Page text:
It was Sandra’s suggestion that we donate supplies to a school in South Africa – preferably one that hadn’t benefited from the largesse of some other donor – and Judith and I agreed, gladly.
We bought pens, pencils, notebooks, erasers, sharpeners, pencil cases and T-shirts – enough to be given to the kids who needed them the most.
The principal had sent letters to the parents of 36 students inviting them to the school that Saturday morning “to receive gifts.”
So on our last full day in South Africa, we made our way to Soweto’s St. Peter Claver Primary School with Roger Phambane, who had made the connection.
On our way, Roger, called “Uncle” by the children, picked up between 10 and 15 of them, something we discovered he does every morning and evening. He also picked up one of the teachers, Zuzu.
This young lady was one of the students Roger picked up. As she entered his van, she politely introduced herself as Jasmine, the CEO, then began scolding Roger for being late (our fault – we had gotten to a slow start after the previous night’s braai). One by one as the other students were picked up, she handed them sweets that she pulled from her bag.
The teachers had the students, as well as a few parents who accompanied their children, assemble in a classroom. We introduced ourselves, then each student – aged between 6 and 11 – walked to the front of the classroom and did the same. They were also asked to say what they’d like to be when they grew up.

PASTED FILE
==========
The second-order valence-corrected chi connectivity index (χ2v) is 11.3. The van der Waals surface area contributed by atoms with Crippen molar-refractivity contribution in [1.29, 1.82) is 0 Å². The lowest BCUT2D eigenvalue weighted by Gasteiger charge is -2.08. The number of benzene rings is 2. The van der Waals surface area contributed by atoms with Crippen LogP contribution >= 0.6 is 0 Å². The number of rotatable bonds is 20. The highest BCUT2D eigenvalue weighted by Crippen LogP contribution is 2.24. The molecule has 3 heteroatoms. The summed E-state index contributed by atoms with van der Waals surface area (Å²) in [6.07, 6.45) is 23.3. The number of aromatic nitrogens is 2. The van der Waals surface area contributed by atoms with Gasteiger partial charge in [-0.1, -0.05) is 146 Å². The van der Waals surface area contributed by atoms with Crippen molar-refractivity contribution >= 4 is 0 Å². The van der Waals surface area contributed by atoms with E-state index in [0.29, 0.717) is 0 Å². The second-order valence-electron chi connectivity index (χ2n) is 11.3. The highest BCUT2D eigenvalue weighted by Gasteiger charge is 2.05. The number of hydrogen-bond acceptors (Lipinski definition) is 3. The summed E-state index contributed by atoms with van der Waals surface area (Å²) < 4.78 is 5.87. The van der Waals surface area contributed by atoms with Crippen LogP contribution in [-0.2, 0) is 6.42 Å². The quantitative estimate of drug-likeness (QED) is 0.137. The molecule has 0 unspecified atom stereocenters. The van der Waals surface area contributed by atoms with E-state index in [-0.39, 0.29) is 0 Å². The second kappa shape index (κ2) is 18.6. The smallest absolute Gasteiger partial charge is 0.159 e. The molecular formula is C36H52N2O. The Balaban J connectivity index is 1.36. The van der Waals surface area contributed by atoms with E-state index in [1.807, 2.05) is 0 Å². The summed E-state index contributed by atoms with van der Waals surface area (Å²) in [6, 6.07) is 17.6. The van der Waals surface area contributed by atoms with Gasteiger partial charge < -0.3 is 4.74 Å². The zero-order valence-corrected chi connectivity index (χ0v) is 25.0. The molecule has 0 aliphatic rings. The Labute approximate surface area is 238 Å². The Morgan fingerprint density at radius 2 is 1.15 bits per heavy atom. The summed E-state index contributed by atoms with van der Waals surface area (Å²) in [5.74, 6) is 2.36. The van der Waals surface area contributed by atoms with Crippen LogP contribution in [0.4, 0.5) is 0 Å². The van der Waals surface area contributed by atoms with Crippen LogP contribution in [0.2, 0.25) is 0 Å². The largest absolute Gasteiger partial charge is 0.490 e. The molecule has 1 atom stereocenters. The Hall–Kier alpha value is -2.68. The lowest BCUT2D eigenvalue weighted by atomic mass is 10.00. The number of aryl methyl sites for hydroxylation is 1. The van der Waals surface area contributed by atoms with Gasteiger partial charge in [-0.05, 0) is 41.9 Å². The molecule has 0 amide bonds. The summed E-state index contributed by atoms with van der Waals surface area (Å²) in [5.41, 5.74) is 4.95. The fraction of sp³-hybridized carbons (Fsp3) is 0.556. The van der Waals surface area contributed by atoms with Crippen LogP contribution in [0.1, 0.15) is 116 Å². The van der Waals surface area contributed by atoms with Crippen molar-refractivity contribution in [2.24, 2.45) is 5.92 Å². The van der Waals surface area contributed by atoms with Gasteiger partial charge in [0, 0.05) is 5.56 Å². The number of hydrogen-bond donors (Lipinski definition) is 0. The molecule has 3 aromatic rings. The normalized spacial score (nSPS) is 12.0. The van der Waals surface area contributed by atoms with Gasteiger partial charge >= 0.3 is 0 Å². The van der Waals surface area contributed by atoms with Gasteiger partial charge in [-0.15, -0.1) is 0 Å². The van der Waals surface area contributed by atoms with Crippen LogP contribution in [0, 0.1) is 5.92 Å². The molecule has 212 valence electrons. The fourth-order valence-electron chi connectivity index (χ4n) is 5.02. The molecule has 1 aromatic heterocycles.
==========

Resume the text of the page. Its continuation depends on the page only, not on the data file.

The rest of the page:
Everyone cheered the future doctors, teachers, football players, musicians and lawyers. But the loudest cheers were heard when the smallest child in the room announced that he was going to be president of South Africa. We were also touched by another student who said he wanted to be a father.
We took photos of each student with their gifts, then as a group. Following the presentation, we joined them in ring and tag games.
When we spoke to the teachers, one said matter-of-factly that she thought we’d be white. All they knew about us was that we were three women from Canada (not sure how where they got that from). Absent any other details, they assumed we had to be white.
We were surprised by her statement. But we understood: they wouldn’t have known who we were, that each of us give back regularly – whether through volunteering or donating money or supplies – as we were doing.
But it got me thinking about she was actually saying: that black people don’t give back.
Like this post? Please leave a comment and share with someone who would.